- NASA’s James Webb Space Telescope captured a stunning image of the heart of the Milky Way.
- The chaotic region appears brilliantly colorful, glittering with the light of 500,000 stars.
- The telescope can view infrared light and allows scientists to observe never-before-seen features.
NASA’s James Webb Space Telescope has captured a colorful, glittering image of the chaotic center of the Milky Way galaxy, revealing never-before-seen details that could help scientists understand more about the origin of the universe.
NASA released the stunning new image on Monday, showing a star-forming region called Sagittarius C that lies at the heart of the Milky Way, about 25,000 light-years away from Earth.
Thanks to JWST’s ability to capture infrared light, scientists were able to identify never-before-seen details at the Milky Way’s core.
“The image from Webb is stunning, and the science we will get from it is even better,” Samuel Crowe, the principal investigator on the project, said in the press release. “Massive stars are factories that produce heavy elements in their nuclear cores, so understanding them better is like learning the origin story of much of the universe.”
The agency estimates that there are 500,000 stars in the picture, and at the very center is a fiery cluster of still-forming protostars, which produce “outflows that glow like a bonfire in the midst of an infrared-dark cloud,” according to NASA’s press release.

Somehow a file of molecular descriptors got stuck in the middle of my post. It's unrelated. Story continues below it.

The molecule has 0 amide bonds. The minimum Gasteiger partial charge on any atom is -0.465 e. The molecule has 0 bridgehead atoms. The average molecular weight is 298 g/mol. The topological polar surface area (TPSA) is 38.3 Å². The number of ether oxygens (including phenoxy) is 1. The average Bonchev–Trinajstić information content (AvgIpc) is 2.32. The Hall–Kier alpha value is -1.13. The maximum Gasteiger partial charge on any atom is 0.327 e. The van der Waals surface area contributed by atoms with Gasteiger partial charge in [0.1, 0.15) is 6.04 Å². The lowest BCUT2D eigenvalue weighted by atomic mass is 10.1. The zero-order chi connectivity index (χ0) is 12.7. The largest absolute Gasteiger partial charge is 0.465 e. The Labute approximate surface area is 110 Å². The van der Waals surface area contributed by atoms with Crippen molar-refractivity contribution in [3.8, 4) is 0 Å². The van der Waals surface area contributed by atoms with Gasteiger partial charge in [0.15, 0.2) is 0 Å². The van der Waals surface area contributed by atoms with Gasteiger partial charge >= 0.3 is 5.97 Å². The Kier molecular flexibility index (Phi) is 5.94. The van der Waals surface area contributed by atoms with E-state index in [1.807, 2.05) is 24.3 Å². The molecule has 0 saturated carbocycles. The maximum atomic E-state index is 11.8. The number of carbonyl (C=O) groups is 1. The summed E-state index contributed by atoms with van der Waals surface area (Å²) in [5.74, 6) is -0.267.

The bright blue section of the photo is a huge emission of ionized hydrogen that results from young massive stars spewing out energetic photons, NASA said. And within the wisps of blue are needle-like structures that shoot out in all directions without rhyme or reason, according to the agency.
The sheer size of the cyan-colored region was somewhat of a surprise to scientists, who need to investigate further, NASA said.
“The galactic center is a crowded, tumultuous place. There are turbulent, magnetized gas clouds that are forming stars, which then impact the surrounding gas with their outflowing winds, jets, and radiation,” Rubén Fedriani, who worked on the project, said in NASA’s press release.
“Webb has provided us with a ton of data on this extreme environment, and we are just starting to dig into it,” he added.